As a new Mum, it was with some trepidation that Ellen planned and embarked on her first 'family' holiday ever, having to pack her new, one-year-old son, Jake, and all his baby gear up to take to Spain on holiday. Ellen wondered how different this experience would be from the child-free holidays she'd enjoyed in the past...

Jalón Valley welcome

Holidays for me were all about jetting off for a week in the sun, relaxing, enjoying the local amenities (let's be honest, the bars), lazing about in the mornings and debating which pair of the fifteen shoes I'd packed would be chosen that day and get their chance to hit the spanish pavements. However, my holiday experience totally changed when, in 2015, we decided to take Jake, our one-year-old son away on his, and indeed our first, family holiday.

Little Jake heads off on his first holiday abroad with his mum and dad, to sizzling Spain.

Jake with mum, Ellen.

Jake with his dad, Simon, catching a few rays!

We thought it would be a good idea to invite some ready-made babysitters to join us - they would be the in-laws - his parents, and my stepdad. That meant that, in total, there were three elders in their seventies, two thirty-somethings and one toddler in our multi-generational party. Interesting...

Everyone was in agreement that Spain in September would be ideal, mainly due to the temperature not being too hot for the little one - and for the older ones too - and with the main holiday season over, our flights and car hire were much cheaper than they would have been had we holidayed earlier in the year...

We flew into Costa Blanca's Alicante airport and, after ensuring we had accounted for all our luggage and our relatives, we collected the hire car. When I say car, think 'rock band tour bus' - it was a very large vehicle.

The journey to our accomodation in the Jalón Valley took just over an hour from the airport, with a further 20 minutes navigating our huge hire car through the narrow winding streets of Xaló. As we journeyed to our accommodation, it struck me how residential the area was, with no towering hotels in sight, just small villas nestling into the hills, blending in among the local houses. A great first impression.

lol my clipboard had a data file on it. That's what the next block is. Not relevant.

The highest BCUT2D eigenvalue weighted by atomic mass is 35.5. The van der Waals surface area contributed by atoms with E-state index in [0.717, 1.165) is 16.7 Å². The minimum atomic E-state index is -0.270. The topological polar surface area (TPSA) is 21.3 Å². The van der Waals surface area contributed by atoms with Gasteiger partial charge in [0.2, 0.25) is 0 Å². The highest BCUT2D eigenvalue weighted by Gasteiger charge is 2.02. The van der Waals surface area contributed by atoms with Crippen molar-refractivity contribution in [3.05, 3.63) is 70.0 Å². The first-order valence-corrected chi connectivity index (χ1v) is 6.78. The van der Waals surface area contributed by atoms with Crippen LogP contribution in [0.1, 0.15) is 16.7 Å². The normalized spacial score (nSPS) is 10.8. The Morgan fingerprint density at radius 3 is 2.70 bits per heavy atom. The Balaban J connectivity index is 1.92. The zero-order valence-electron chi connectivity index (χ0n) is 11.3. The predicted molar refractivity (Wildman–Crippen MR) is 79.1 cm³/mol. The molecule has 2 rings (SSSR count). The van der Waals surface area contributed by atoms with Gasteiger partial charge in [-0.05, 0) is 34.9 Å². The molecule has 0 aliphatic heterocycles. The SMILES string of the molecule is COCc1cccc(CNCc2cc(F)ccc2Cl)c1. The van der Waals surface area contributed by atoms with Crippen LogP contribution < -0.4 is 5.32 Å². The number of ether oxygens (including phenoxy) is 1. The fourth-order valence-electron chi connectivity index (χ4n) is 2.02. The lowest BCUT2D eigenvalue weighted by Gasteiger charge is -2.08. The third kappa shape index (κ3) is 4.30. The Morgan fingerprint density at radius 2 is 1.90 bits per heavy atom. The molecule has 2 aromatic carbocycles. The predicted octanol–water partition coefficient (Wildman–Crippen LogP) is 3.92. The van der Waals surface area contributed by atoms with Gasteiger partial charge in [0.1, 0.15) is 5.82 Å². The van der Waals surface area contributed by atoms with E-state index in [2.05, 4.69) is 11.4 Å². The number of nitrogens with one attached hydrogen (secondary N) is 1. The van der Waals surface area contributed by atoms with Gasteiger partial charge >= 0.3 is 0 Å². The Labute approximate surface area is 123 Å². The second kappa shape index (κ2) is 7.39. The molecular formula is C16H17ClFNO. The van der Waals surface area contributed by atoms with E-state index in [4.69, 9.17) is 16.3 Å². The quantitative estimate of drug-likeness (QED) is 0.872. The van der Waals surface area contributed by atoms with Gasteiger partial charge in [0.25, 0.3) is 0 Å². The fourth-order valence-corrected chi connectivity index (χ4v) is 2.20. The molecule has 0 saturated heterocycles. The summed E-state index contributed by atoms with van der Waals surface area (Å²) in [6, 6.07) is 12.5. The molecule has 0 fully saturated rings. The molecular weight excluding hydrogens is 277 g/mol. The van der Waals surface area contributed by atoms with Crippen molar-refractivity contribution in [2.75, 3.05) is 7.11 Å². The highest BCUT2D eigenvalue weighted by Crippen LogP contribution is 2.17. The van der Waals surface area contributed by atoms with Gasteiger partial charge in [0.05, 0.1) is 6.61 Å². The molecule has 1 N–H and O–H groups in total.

The Jalón Valley is characterised by its intimate towns and villages.

The Jalón Valley is enclosed by ruggedly beautiful mountains.

Embraced by ruggedly beautiful mountains, the landscape of Costa Blanca is serenely stunning. Most mornings were spent exploring. A happy discovery on one car jaunt was one of the vineyards in the area. I did think maybe the sun had gone to our heads when we found ourselves buying several bottles of wine, after all it was Spanish wine... Could it really be that good? Wasn't it too cheap to be drinkable? But my inner wine snob was soon silenced as it was more than perfectly drinkable.

Spanish wine surprised Ellen, a self-confessed wine label snob, by being both reasonably priced and a very pleasing drink.

Evenings were spent dining at one of the many restaurants in the area. When I say many, I certainly don't want to paint a picture of high streets littered with neon-lit snack shacks. Rather, we had to explore the area to find them, but they are there. Remember the little winding streets? That's where the restaurants and small local shops can be found, tucked away in corners of quiet little plazas.

The streets of the towns and villages in the Jalón Valley are very pretty and peppered with wonderfully traditional architecture.